But it would be most radical, and perhaps transformative, to accept an end as it is — neither a judgement on the past, nor a moment to make dramatic statements about oneself or another in the future. You can be friends forever, or not.

 

The Unsung Heroes Of Mother’s Day: Friends

Please pardon me for publishing this about a week late. I am, after all, a new mom.

Friends don’t get enough recognition on Mother’s Day, and they really should. Before I became a mom, I associated Mother’s Day with family. Don’t forget to call mom! Get her some flowers. Say something nice to grandma. But the commercial aspects of Mother’s Day as a biological event only carry us so far.

After all, even before I became a mom, I was aware how painful this day can be for many. For those facing infertility, or loss of pregnancies, children, or parents. For those whose mothers and families have shunned them for their sexual orientation. For those left feeling unrecognized or unappreciated as step-parents, or caregivers, or birth parents. For those who have families that don’t look like the kind that get slapped on the back of a minivan with those little white stencil stickers.

I knew, before experiencing this first Mother’s Day as a mom, that it is friends who carry us through the hard parts of family. What I didn’t know is how much friends could and often would rise to support my journey as a new mom.

During these past 11 months, I have learned how incredibly isolating new motherhood can, at times, feel. There is this crying baby that won’t respond to anything and you haven’t slept or showered in several days and OMG! And then there are those first forays into parenting in front of others. Breastfeeding in public or taking a baby to a restaurant — these are often represented not as personal decisions but something that must be guided by what others think. Being honest can be intimated as a matter of (poor) etiquette: talking about your children is boring, posting pictures of your baby on social media is aggrandizing, discussing the details of birth is TMI. Some people stop giving a shit about you. Some people assume you’ve stopped giving a shit about your career. Sometimes people say judgmental things about your parenting decisions, and it feels like a rusty knife scraping the folds of your psyche.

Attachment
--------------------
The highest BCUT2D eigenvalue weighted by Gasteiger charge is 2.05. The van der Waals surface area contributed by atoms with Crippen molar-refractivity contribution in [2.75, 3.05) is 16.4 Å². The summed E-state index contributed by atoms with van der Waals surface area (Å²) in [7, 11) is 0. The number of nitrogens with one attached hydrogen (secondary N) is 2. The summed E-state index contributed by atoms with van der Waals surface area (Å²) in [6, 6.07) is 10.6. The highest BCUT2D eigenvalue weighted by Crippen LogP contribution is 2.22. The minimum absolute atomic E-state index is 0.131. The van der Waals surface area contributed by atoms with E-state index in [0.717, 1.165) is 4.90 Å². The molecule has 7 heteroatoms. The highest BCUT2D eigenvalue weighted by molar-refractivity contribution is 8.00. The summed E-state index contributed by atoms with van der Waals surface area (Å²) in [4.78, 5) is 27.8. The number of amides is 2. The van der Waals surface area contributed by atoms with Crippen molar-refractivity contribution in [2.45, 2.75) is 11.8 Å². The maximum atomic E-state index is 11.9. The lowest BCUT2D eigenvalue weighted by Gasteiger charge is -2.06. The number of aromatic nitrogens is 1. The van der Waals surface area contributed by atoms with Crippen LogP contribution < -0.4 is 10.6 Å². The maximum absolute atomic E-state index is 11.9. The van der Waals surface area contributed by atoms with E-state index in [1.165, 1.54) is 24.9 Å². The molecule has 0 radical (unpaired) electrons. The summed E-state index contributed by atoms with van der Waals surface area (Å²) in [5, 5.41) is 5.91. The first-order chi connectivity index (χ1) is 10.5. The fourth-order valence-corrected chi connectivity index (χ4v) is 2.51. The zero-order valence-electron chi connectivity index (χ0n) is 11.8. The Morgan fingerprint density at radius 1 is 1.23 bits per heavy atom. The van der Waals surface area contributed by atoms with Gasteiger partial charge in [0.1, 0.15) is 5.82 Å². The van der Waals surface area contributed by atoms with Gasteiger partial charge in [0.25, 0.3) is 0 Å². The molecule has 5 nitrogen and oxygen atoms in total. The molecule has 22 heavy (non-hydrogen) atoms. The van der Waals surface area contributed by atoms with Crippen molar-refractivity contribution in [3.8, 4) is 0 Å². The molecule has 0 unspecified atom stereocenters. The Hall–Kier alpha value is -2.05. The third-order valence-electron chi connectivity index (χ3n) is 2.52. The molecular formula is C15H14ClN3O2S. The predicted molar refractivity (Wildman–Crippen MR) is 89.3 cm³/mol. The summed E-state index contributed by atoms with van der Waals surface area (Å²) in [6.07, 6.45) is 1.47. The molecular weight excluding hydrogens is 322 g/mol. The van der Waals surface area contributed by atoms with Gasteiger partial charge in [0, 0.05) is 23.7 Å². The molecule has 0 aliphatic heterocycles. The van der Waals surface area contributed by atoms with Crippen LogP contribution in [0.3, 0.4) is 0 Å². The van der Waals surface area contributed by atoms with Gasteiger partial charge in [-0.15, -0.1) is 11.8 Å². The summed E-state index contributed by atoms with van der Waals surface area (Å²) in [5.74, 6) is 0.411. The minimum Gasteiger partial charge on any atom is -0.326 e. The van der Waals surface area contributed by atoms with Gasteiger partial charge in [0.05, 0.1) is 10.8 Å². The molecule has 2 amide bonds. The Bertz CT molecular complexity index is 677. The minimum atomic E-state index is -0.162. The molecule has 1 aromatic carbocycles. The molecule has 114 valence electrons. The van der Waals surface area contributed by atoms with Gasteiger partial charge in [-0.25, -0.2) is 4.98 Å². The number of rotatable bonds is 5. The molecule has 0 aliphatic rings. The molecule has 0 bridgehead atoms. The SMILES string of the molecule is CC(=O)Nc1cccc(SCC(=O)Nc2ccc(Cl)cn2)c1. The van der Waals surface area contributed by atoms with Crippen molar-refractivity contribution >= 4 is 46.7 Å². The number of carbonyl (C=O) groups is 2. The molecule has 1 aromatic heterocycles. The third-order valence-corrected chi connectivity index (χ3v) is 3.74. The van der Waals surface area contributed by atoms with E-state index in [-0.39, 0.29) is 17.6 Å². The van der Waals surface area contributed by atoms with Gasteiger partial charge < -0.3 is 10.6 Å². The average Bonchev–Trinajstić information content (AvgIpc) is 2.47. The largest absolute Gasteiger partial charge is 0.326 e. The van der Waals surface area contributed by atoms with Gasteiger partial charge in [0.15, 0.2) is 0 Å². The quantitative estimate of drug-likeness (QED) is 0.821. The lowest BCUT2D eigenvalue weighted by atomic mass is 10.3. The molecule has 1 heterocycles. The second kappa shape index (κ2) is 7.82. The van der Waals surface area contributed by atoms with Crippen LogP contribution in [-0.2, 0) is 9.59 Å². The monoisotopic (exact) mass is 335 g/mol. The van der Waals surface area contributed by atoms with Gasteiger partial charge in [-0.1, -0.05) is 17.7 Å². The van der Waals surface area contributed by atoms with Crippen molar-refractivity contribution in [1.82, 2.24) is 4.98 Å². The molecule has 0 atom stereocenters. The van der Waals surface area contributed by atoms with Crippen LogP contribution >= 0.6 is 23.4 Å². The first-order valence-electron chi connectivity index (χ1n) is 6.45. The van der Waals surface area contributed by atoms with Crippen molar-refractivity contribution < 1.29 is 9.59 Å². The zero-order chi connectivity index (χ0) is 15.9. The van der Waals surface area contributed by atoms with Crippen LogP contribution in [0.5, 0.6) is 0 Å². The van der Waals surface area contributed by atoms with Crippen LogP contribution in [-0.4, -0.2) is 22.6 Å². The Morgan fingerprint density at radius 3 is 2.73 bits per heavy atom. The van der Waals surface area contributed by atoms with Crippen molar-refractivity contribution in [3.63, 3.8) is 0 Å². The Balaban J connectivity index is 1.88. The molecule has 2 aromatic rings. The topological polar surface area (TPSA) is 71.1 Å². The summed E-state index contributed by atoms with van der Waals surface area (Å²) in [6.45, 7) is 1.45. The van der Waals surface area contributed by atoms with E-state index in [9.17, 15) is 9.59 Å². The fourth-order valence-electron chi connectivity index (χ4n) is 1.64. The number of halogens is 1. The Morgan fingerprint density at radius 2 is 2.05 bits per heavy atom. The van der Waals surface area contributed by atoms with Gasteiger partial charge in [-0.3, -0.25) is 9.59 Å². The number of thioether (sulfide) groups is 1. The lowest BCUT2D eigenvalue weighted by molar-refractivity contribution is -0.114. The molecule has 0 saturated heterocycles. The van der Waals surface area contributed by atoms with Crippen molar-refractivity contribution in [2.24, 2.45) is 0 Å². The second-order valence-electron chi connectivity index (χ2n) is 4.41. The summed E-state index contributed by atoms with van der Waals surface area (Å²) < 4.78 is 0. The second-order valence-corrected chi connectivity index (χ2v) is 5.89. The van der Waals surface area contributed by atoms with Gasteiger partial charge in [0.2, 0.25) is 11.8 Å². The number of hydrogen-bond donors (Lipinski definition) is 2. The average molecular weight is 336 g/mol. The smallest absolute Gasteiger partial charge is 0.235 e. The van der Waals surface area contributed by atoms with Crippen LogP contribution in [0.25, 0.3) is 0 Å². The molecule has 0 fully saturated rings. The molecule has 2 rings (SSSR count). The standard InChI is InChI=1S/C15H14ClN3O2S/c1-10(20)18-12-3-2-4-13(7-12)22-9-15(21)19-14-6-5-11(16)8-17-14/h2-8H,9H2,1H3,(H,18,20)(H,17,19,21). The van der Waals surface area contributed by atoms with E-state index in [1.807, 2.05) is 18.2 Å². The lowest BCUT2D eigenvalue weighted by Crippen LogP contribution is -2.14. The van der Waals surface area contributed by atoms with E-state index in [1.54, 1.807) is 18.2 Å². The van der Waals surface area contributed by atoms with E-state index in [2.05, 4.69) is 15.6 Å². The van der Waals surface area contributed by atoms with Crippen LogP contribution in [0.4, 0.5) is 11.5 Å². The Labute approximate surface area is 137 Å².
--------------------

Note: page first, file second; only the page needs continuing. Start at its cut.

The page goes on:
But the overwhelming truth I have learned is this: Entering into motherhood, like other major life changes, reveals who your true friends are, and sometimes those answers are surprising. People who might have seemed more like casual acquaintances come out of the woodwork, offering support and handwritten cards in the mail. Colleagues and professional contacts who, without prompt, make proactive space to let you know your child is welcome at an after-hours gathering. It has been especially moving to me to see how some of my intentionally child-free feminist friends who really, really, and rightfully don’t like the assumption of a “mother” role for women have noiselessly made space to accommodate a new me, and my little one; and but also how loud-and-proud feminist mothers have welcomed me with open arms and helped me negotiate the complicated feelings that come with being newly beholden to a little one who needs you all the time. Blessed are those who acknowledge that it can take much more time for me to respond to and initiate calls, texts and emails, or make carefree plans to do “adult” things, and value me with patience for what I can give now.

Motherhood is something that we can’t do without support, and usually it’s family that gets the acknowledgement. It is friends, those who are mothers and non-mothers, who are the unsung heroes of Mother’s Day. I was delighted and surprised to learn on my first Mother’s Day as a mom that I would be flooded with love, support and well-wishes not just from family, but from friends. Thank you.